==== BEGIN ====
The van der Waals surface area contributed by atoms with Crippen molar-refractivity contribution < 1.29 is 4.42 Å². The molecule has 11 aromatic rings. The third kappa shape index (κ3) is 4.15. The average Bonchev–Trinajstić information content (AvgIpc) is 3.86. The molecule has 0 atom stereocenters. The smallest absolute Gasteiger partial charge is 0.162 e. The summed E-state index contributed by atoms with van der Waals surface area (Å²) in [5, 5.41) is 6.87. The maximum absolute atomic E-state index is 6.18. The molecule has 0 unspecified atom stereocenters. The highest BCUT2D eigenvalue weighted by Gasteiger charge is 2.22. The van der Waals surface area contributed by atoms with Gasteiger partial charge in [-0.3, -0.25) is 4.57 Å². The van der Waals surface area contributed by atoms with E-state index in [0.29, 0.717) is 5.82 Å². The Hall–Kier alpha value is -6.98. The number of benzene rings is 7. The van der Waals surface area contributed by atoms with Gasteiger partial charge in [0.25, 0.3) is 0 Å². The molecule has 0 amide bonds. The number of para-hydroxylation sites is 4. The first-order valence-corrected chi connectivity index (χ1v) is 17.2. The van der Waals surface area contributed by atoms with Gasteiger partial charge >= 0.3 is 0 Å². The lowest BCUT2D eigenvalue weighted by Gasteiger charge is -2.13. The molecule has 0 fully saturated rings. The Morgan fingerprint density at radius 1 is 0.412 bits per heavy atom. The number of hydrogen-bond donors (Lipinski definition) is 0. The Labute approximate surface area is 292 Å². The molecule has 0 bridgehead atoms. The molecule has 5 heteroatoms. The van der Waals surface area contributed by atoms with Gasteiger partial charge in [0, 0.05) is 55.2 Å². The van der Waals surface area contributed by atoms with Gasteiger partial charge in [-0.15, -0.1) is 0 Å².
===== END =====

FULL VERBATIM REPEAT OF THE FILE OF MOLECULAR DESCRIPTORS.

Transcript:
The van der Waals surface area contributed by atoms with Crippen molar-refractivity contribution < 1.29 is 4.42 Å². The molecule has 11 aromatic rings. The third kappa shape index (κ3) is 4.15. The average Bonchev–Trinajstić information content (AvgIpc) is 3.86. The molecule has 0 atom stereocenters. The smallest absolute Gasteiger partial charge is 0.162 e. The summed E-state index contributed by atoms with van der Waals surface area (Å²) in [5, 5.41) is 6.87. The maximum absolute atomic E-state index is 6.18. The molecule has 0 unspecified atom stereocenters. The highest BCUT2D eigenvalue weighted by Gasteiger charge is 2.22. The van der Waals surface area contributed by atoms with Gasteiger partial charge in [-0.3, -0.25) is 4.57 Å². The van der Waals surface area contributed by atoms with E-state index in [0.29, 0.717) is 5.82 Å². The Hall–Kier alpha value is -6.98. The number of benzene rings is 7. The van der Waals surface area contributed by atoms with Gasteiger partial charge in [0.25, 0.3) is 0 Å². The molecule has 0 amide bonds. The number of para-hydroxylation sites is 4. The first-order valence-corrected chi connectivity index (χ1v) is 17.2. The van der Waals surface area contributed by atoms with Gasteiger partial charge >= 0.3 is 0 Å². The lowest BCUT2D eigenvalue weighted by Gasteiger charge is -2.13. The molecule has 0 fully saturated rings. The Morgan fingerprint density at radius 1 is 0.412 bits per heavy atom. The number of hydrogen-bond donors (Lipinski definition) is 0. The Labute approximate surface area is 292 Å². The molecule has 0 bridgehead atoms. The molecule has 5 heteroatoms. The van der Waals surface area contributed by atoms with Gasteiger partial charge in [0, 0.05) is 55.2 Å². The van der Waals surface area contributed by atoms with Gasteiger partial charge in [-0.15, -0.1) is 0 Å².